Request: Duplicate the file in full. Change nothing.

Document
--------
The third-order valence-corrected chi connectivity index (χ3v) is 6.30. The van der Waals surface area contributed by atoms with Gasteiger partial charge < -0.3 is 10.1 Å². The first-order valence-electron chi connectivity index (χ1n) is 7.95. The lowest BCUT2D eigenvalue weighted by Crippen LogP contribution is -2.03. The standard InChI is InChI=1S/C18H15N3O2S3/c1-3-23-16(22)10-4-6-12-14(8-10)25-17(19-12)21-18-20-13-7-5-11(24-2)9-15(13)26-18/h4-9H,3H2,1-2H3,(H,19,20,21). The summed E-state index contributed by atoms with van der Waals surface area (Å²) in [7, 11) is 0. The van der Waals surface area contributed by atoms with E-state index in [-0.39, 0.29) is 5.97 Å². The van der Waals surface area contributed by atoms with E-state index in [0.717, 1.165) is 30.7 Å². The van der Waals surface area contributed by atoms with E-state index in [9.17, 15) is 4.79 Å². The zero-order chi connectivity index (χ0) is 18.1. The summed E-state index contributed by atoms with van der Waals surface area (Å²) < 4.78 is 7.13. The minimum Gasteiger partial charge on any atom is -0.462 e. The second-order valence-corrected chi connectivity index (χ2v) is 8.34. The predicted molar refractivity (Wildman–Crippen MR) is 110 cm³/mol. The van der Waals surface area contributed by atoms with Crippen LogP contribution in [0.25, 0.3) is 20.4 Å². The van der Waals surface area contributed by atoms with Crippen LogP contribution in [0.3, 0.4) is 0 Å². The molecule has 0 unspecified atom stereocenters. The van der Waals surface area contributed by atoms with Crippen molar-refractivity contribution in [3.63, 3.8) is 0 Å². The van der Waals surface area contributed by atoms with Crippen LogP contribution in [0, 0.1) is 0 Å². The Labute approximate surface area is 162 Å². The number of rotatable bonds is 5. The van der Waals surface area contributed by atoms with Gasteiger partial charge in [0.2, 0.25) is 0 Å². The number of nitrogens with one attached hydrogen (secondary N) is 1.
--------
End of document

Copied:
The third-order valence-corrected chi connectivity index (χ3v) is 6.30. The van der Waals surface area contributed by atoms with Gasteiger partial charge < -0.3 is 10.1 Å². The first-order valence-electron chi connectivity index (χ1n) is 7.95. The lowest BCUT2D eigenvalue weighted by Crippen LogP contribution is -2.03. The standard InChI is InChI=1S/C18H15N3O2S3/c1-3-23-16(22)10-4-6-12-14(8-10)25-17(19-12)21-18-20-13-7-5-11(24-2)9-15(13)26-18/h4-9H,3H2,1-2H3,(H,19,20,21). The summed E-state index contributed by atoms with van der Waals surface area (Å²) in [7, 11) is 0. The van der Waals surface area contributed by atoms with E-state index in [-0.39, 0.29) is 5.97 Å². The van der Waals surface area contributed by atoms with E-state index in [0.717, 1.165) is 30.7 Å². The van der Waals surface area contributed by atoms with E-state index in [9.17, 15) is 4.79 Å². The zero-order chi connectivity index (χ0) is 18.1. The summed E-state index contributed by atoms with van der Waals surface area (Å²) < 4.78 is 7.13. The minimum Gasteiger partial charge on any atom is -0.462 e. The second-order valence-corrected chi connectivity index (χ2v) is 8.34. The predicted molar refractivity (Wildman–Crippen MR) is 110 cm³/mol. The van der Waals surface area contributed by atoms with Crippen LogP contribution in [0.25, 0.3) is 20.4 Å². The van der Waals surface area contributed by atoms with Crippen LogP contribution in [0.3, 0.4) is 0 Å². The molecule has 0 unspecified atom stereocenters. The van der Waals surface area contributed by atoms with Crippen molar-refractivity contribution in [3.63, 3.8) is 0 Å². The van der Waals surface area contributed by atoms with Crippen LogP contribution in [0, 0.1) is 0 Å². The Labute approximate surface area is 162 Å². The number of rotatable bonds is 5. The van der Waals surface area contributed by atoms with Gasteiger partial charge in [0.2, 0.25) is 0 Å². The number of nitrogens with one attached hydrogen (secondary N) is 1.